Nintendo admits that embracing esports is good for its bottom line
Nintendo suddenly loves esports.
The company went from outright hostility to the competitive Smash Bros. scene a couple years ago to a full-on embrace earlier this year. And now we have a window into the thought process behind the change, thanks to a revealing, in-depth interview with Scott Moffitt, Nintendo's executive vice president of sales and marketing.
"There does seem to be a ton of pent-up demand for this franchise," Moffitt told A List Daily. "Esports has helped to rekindle gamers’ love for this franchise and really prepare the environment for a fantastic launch."
The Smash Bros. scene has indeed seen a huge resurgence in the past few years. That can be largely attributed to the strong and dedicated Smash Bros. Melee competitive scene, which has never given up on a 13-year-old game. In fact, Melee, which was released back in 2001, has actually been growing in popularity over the past few years.
Earlier this year during E3, the largest video game convention in North America, Nintendo hosted a competitive Smash Bros. tournament, boasting actual pros. The goal was to bring the competitive side of the game to a larger audience. “We intentionally chose participants who were not the most experienced players," Moffitt said. "We wanted a broad range of players there competing and having fun.”
Nintendo’s marketing team went one step further and brought more tournaments to local markets. For example, Nintendo had “local battles where people stepped into a battle arena at the tailgate before a college football game and allowed rival schools to compete against one another.” It was one of the fun ways to spur competition while promoting Smash Bros. as a fun-for-everyone brand.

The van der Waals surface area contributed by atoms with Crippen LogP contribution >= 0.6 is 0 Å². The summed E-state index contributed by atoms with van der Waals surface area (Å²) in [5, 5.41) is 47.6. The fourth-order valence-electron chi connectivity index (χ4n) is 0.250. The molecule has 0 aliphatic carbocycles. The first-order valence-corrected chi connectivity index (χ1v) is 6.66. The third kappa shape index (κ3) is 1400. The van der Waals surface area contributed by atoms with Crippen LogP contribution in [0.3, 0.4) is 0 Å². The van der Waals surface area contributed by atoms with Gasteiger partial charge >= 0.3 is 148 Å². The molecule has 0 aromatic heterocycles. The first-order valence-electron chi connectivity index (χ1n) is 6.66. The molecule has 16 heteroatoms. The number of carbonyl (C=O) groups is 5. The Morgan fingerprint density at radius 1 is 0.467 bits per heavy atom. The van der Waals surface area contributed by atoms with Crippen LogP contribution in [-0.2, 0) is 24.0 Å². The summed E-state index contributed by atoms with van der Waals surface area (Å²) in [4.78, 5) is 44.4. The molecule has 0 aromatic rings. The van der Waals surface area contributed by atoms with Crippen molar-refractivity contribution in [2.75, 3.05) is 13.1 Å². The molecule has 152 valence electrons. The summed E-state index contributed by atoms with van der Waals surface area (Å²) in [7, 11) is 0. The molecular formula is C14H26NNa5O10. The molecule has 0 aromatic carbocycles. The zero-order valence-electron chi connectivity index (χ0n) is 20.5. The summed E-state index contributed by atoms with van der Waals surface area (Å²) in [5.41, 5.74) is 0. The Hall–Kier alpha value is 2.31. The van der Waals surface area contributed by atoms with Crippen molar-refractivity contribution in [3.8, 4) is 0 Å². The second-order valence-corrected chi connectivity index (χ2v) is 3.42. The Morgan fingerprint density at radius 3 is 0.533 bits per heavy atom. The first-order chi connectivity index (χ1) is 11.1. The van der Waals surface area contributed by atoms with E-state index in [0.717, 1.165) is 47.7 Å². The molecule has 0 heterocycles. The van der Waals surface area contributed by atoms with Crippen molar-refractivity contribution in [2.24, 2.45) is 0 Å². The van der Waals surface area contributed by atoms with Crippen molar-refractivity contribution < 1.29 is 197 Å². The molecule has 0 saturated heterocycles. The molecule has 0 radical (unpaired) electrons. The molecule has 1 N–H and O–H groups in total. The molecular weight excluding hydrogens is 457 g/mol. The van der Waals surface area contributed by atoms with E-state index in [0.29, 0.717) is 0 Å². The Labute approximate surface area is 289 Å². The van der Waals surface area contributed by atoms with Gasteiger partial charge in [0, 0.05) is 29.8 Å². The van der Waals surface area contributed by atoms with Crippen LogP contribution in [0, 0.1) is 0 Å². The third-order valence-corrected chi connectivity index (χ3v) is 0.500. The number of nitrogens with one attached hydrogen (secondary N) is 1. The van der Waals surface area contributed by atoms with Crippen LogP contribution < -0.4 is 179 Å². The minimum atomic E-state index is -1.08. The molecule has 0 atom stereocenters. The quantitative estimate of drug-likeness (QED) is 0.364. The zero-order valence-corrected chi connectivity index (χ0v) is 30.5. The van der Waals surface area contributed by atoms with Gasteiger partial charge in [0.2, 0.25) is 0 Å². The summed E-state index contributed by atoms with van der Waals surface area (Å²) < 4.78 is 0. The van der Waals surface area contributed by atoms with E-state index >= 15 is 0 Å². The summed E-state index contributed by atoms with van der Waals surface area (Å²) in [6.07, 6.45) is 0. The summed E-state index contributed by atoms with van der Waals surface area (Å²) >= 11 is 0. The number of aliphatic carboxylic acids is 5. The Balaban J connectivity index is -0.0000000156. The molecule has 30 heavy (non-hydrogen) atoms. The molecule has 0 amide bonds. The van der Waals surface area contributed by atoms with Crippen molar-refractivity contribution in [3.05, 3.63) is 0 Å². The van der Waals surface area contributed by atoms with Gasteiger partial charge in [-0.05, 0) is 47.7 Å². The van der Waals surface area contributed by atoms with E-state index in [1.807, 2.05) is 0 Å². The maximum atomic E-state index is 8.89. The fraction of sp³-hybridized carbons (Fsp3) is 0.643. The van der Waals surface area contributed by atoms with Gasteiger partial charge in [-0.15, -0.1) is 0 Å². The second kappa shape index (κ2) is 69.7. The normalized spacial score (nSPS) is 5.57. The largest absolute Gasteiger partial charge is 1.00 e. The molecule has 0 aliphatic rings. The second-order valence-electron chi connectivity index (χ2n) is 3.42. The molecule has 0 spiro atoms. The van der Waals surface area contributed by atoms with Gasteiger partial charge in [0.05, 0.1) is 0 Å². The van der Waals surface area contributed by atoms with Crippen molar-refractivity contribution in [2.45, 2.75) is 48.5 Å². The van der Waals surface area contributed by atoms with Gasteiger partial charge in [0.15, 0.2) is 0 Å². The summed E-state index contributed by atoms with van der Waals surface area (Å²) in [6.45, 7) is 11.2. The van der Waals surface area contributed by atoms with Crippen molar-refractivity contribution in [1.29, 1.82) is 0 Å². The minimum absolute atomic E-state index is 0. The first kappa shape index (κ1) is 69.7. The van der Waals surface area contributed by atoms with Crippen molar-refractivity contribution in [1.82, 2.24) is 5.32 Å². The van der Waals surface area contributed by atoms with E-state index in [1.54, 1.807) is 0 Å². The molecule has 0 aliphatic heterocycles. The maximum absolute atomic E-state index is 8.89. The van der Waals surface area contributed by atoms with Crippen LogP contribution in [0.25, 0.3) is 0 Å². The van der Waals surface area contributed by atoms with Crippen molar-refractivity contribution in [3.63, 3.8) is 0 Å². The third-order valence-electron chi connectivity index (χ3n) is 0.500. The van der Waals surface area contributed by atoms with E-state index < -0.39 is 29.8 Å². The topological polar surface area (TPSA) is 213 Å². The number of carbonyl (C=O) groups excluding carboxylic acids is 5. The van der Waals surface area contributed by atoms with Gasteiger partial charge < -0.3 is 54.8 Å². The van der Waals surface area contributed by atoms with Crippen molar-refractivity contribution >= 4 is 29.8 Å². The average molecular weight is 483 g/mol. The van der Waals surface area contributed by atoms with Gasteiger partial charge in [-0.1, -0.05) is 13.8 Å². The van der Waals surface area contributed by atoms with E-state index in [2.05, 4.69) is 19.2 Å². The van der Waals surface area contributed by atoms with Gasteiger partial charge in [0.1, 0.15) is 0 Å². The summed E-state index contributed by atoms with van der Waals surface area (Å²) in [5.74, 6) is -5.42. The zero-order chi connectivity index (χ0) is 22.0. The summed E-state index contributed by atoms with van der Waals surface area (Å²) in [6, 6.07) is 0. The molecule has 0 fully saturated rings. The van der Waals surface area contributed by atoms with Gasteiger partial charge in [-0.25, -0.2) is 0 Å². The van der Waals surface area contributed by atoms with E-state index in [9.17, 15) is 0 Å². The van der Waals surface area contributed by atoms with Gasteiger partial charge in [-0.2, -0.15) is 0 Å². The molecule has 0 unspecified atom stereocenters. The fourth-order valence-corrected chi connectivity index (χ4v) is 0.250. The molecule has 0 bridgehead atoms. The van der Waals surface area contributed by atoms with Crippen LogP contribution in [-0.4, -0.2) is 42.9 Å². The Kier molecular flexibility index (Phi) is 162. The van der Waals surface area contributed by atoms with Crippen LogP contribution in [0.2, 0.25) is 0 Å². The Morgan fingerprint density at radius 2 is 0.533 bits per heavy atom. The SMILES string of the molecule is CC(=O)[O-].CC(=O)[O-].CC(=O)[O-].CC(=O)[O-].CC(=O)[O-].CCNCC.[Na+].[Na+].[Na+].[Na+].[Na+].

In essence, Nintendo has “used tournaments to help market and create some of this enthusiasm for the franchise.”
It’s rather remarkable to see Nintendo’s transformation into a game developer that actually welcomes esports. Back in 2008, the company released Super Smash Bros. Brawl, which was not met with the best fanfare. The game’s director, Masahiro Sakurai, went to great lengths to remove competitive aspect, with the goal of making it fun for everyone. Brawl shortly became the red-headed stepchild of the Smash Bros. franchise. A game that nobody really wanted to acknowledge while everyone continued to praise its older brother.
Trying to deflect the competitive scene is apparently not the best strategy. There seems to be more money in embracing it. Sales for Smash Bros. for 3DS and Wii U have been off the charts. The former sold over three-million copies in a little over a month. The latter has become the fastest selling Wii U game to date shifting half of a million copies in three days.